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J Mammary Gland Biol Neoplasia. 1998 Oct;3(4):389-402.

Expression of BRCA1 and BRCA2 in normal and neoplastic cells.

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Department of Molecular and Cellular Engineering, University of Pennsylvania School of Medicine, Philadelphia 19104-6100, USA.


Current evidence strongly supports a role for the breast cancer susceptibility genes, BRCA1 and BRCA2, in both normal development and carcinogenesis. Valuable clues regarding the function of these genes have been garnered through studies of their patterns of expression. A central feature of the in vivo pattern of BRCA1 and BRCA2 expression is that each of these putative tumor suppressor genes is expressed at maximal levels in rapidly proliferating cells. This feature is consistent with in vitro observations that BRCA1 and BRCA2 are expressed in a cell cycle-dependent manner. This feature is also well illustrated during mammary gland development wherein the expression of BRCA1 and BRCA2 is induced in rapidly proliferating cellular compartments undergoing differentiation, such as terminal end buds during puberty and developing alveoli during pregnancy. Strikingly, the spatial and temporal patterns of BRCA1 and BRCA2 expression are virtually indistinguishable during embryonic development and in multiple adult tissues despite the fact that these genes are unrelated. These observations have contributed to the emerging hypothesis that these genes function in similar regulatory pathways.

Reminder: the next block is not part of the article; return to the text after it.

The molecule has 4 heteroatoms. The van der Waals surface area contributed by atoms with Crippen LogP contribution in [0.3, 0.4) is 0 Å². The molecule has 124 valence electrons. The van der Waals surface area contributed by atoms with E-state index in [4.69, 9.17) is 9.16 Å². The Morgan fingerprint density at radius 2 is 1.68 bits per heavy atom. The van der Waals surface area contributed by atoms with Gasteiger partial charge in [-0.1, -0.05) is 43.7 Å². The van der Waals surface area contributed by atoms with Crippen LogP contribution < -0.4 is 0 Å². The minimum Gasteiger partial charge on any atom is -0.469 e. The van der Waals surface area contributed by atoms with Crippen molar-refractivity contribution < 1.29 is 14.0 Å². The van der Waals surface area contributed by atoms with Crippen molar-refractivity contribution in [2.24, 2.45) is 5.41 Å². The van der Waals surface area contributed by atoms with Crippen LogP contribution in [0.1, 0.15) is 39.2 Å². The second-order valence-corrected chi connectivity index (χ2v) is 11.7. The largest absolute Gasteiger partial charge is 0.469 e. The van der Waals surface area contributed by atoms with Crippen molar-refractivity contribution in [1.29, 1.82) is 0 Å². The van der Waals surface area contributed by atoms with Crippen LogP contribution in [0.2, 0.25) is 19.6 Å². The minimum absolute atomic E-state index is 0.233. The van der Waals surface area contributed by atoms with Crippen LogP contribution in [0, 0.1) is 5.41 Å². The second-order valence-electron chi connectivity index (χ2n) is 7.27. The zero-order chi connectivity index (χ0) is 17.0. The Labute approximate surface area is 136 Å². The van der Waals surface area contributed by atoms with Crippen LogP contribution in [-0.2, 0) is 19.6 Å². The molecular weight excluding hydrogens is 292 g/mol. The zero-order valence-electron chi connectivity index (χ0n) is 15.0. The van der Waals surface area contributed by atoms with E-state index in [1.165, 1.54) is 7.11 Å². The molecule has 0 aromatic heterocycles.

[Indexed for MEDLINE]

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